Formerly airmen could be recommended for the Air Medal after 150 operational hours and for the DFC after 300.
  If an individual has not completed the required number of hours under the old policy by March 31, he must meet the new requirements to be considered for the awards. Time flown both prior and subsequent to April 1 may be counted, however, in determining eligibility under the new policy.

To Pick 'Pretty Boy' - What'll They Do Next ?

    At abase here in India a bunch of GIs perhaps are getting too much sun.
  What they're up to is the selection of the handsomest GI on the base. "The vital question will be settled, once and for all minus the usual hair-pulling, in just one week and the results will be made public," goes the announcement in the base newspaper.
  Ed. - What are you going to do with him after you've got him?

Ring Around Rosy Played by Aircraft Over Base in China

   1344 BU, China - A giant "ring around the rosy," played with airplanes instead of children, is not an unusual event over this base.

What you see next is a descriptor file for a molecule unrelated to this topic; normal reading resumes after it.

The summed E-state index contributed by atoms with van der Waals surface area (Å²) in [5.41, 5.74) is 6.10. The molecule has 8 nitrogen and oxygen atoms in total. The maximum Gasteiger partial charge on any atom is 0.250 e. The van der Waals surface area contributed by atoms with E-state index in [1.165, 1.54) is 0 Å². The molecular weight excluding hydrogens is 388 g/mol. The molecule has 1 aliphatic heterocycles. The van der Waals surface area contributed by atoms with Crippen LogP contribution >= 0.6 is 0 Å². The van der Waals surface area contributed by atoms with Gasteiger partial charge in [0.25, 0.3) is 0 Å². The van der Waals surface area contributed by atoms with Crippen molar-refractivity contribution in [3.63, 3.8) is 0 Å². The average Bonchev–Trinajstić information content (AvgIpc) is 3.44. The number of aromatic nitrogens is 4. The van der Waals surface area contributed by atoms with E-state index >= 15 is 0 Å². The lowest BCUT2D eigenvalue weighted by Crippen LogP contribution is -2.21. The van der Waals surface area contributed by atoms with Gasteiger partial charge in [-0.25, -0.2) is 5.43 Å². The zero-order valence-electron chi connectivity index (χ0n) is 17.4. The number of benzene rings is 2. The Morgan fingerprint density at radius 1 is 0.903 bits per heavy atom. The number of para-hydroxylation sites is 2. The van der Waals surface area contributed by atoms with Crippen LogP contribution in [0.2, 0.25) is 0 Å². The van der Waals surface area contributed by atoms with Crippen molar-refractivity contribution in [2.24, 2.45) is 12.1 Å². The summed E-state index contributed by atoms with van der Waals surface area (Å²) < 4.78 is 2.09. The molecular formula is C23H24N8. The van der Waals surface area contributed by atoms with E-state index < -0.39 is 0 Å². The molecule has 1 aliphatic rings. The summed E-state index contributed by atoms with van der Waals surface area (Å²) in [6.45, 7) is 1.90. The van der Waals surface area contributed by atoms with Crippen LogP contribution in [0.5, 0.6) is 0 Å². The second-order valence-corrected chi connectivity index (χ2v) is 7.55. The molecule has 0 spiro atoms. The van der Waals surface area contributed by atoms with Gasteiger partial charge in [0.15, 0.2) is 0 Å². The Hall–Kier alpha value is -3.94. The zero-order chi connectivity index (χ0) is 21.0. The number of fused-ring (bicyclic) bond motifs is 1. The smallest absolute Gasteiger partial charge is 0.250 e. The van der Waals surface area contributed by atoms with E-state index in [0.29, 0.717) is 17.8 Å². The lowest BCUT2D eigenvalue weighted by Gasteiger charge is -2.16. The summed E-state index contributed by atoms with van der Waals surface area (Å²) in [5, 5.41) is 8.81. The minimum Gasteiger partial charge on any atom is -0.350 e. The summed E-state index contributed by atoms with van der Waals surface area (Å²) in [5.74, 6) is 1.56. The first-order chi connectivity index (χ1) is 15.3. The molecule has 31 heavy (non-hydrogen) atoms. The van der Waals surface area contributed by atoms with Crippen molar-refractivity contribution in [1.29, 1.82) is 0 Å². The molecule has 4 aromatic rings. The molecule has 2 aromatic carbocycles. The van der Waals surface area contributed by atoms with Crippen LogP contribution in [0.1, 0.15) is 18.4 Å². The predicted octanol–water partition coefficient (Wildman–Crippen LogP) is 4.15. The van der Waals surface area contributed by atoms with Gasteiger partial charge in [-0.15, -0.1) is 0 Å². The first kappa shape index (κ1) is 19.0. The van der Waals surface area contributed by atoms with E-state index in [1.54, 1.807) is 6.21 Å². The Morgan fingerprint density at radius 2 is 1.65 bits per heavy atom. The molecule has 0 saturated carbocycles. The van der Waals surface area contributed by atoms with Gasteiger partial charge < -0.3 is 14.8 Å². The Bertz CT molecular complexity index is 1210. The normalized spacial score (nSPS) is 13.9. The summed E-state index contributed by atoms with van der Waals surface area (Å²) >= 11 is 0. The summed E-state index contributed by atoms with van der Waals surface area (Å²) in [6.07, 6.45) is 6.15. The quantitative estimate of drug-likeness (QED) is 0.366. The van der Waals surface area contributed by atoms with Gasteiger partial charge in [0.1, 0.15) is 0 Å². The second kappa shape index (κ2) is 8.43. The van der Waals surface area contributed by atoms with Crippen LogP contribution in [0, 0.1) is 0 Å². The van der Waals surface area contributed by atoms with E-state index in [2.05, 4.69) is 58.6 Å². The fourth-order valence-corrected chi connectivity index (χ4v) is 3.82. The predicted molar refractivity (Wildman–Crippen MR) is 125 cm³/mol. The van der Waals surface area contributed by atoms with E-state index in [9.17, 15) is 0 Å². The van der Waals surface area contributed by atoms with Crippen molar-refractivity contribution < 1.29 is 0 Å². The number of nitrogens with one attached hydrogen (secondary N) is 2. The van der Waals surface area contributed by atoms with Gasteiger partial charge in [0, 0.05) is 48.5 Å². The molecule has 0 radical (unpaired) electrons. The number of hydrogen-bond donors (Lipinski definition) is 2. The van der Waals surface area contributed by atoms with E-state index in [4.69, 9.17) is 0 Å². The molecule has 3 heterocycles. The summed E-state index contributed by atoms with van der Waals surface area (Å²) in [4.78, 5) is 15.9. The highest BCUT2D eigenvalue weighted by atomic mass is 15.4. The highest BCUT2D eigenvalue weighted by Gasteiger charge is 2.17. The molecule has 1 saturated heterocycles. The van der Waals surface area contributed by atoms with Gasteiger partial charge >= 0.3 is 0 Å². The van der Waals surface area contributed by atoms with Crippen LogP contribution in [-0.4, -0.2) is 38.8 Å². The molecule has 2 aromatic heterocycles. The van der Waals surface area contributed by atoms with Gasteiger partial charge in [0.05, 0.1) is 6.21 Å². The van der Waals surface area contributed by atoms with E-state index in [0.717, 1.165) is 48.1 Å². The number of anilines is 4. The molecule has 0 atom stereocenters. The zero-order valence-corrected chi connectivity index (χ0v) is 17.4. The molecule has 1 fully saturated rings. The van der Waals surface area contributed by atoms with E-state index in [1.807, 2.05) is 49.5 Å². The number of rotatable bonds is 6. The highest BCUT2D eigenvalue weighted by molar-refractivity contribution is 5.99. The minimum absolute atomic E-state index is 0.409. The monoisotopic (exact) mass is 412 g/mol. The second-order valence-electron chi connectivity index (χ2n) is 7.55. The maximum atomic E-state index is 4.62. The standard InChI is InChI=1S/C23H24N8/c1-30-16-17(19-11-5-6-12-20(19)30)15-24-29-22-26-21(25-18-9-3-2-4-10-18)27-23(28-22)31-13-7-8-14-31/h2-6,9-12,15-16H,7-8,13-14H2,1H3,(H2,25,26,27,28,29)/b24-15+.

When the overcast closes in - more the rule then the exception - heavy air traffic must circle and circle, each ship awaiting its turn to duck down through the clouds to the field which often has only a few hundred foot ceiling.
  First come is first served, and the control tower allots priority to the planes droning around in a giant circle over the fleecy white clouds. For obvious safety reasons, only one ship is let down at a time.
  A familiar situation, on heavy Hump traffic days, is 20 or 30 aircraft going 'round and 'round a mysterious spot over the clouds.

Samson Didn't Start C-47
Have you any idea what a helluva job it would be to start a C-47 engine by hand?   It has been done!  One man in ICD big enough and strong enough to do it is Maj. Charles C. "Slim" Basley, Assam wing maintenance officer.  However, even he doesn't do it every morning before breakfast.
Holiday for 'All Clear' Cast
1330 BU, Assam - This base had more than its share of good entertainment in one week. Two GI shows, "Babes in Boyland," and "Jungle Rhythm," played here.  Later Tony Martin's ICD "All Clear" show arrived just as the cast of "Happy Holiday" was ready to pull out.
Pullman Porter in Assam
1337 BU, Assam - A Pullman porter's dream to "ascend to the cabin" like the immortal Casey Jones came true for Sgt. Henry L. Belliny when he came to this base.   Near the camp he found a miniature railroad with a diminutive diesel powered locomotive, used to connect the widely separated stations on an extensive tea plantation.

Search Lights Now Operating As Plane Guide

800,000,000 Candle Power Lights Pierce Clouds To 20,000 Feet